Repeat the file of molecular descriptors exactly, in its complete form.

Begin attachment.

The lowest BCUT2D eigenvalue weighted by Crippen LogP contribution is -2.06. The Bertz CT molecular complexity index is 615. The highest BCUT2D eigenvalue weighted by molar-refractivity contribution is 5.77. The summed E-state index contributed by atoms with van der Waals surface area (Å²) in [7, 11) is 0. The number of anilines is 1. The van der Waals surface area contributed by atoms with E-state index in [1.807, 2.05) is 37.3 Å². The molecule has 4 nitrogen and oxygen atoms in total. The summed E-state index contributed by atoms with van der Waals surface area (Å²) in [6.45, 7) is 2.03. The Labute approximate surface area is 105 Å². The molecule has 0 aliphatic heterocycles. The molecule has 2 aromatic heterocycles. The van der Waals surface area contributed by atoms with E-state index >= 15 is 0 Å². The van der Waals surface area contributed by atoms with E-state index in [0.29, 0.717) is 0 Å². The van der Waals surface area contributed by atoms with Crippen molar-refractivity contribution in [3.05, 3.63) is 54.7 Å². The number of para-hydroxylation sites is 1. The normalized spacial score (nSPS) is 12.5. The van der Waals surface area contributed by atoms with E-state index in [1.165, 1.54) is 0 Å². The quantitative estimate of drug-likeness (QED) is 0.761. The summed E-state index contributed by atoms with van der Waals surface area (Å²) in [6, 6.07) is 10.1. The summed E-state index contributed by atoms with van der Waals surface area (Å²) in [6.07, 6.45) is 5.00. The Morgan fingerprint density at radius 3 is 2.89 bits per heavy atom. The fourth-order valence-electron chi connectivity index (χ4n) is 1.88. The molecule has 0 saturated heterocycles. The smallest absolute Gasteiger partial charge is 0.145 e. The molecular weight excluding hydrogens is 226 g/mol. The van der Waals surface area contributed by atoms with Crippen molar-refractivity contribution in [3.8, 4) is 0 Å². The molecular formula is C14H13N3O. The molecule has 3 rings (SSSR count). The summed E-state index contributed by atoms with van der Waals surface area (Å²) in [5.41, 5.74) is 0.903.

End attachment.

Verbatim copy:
The lowest BCUT2D eigenvalue weighted by Crippen LogP contribution is -2.06. The Bertz CT molecular complexity index is 615. The highest BCUT2D eigenvalue weighted by molar-refractivity contribution is 5.77. The summed E-state index contributed by atoms with van der Waals surface area (Å²) in [7, 11) is 0. The number of anilines is 1. The van der Waals surface area contributed by atoms with E-state index in [1.807, 2.05) is 37.3 Å². The molecule has 4 nitrogen and oxygen atoms in total. The summed E-state index contributed by atoms with van der Waals surface area (Å²) in [6.45, 7) is 2.03. The Labute approximate surface area is 105 Å². The molecule has 0 aliphatic heterocycles. The molecule has 2 aromatic heterocycles. The van der Waals surface area contributed by atoms with E-state index >= 15 is 0 Å². The van der Waals surface area contributed by atoms with E-state index in [0.29, 0.717) is 0 Å². The van der Waals surface area contributed by atoms with Crippen molar-refractivity contribution in [3.05, 3.63) is 54.7 Å². The number of para-hydroxylation sites is 1. The normalized spacial score (nSPS) is 12.5. The van der Waals surface area contributed by atoms with E-state index in [1.165, 1.54) is 0 Å². The quantitative estimate of drug-likeness (QED) is 0.761. The summed E-state index contributed by atoms with van der Waals surface area (Å²) in [6, 6.07) is 10.1. The summed E-state index contributed by atoms with van der Waals surface area (Å²) in [6.07, 6.45) is 5.00. The Morgan fingerprint density at radius 3 is 2.89 bits per heavy atom. The fourth-order valence-electron chi connectivity index (χ4n) is 1.88. The molecule has 0 saturated heterocycles. The smallest absolute Gasteiger partial charge is 0.145 e. The molecular weight excluding hydrogens is 226 g/mol. The van der Waals surface area contributed by atoms with Crippen molar-refractivity contribution in [3.8, 4) is 0 Å². The molecular formula is C14H13N3O. The molecule has 3 rings (SSSR count). The summed E-state index contributed by atoms with van der Waals surface area (Å²) in [5.41, 5.74) is 0.903.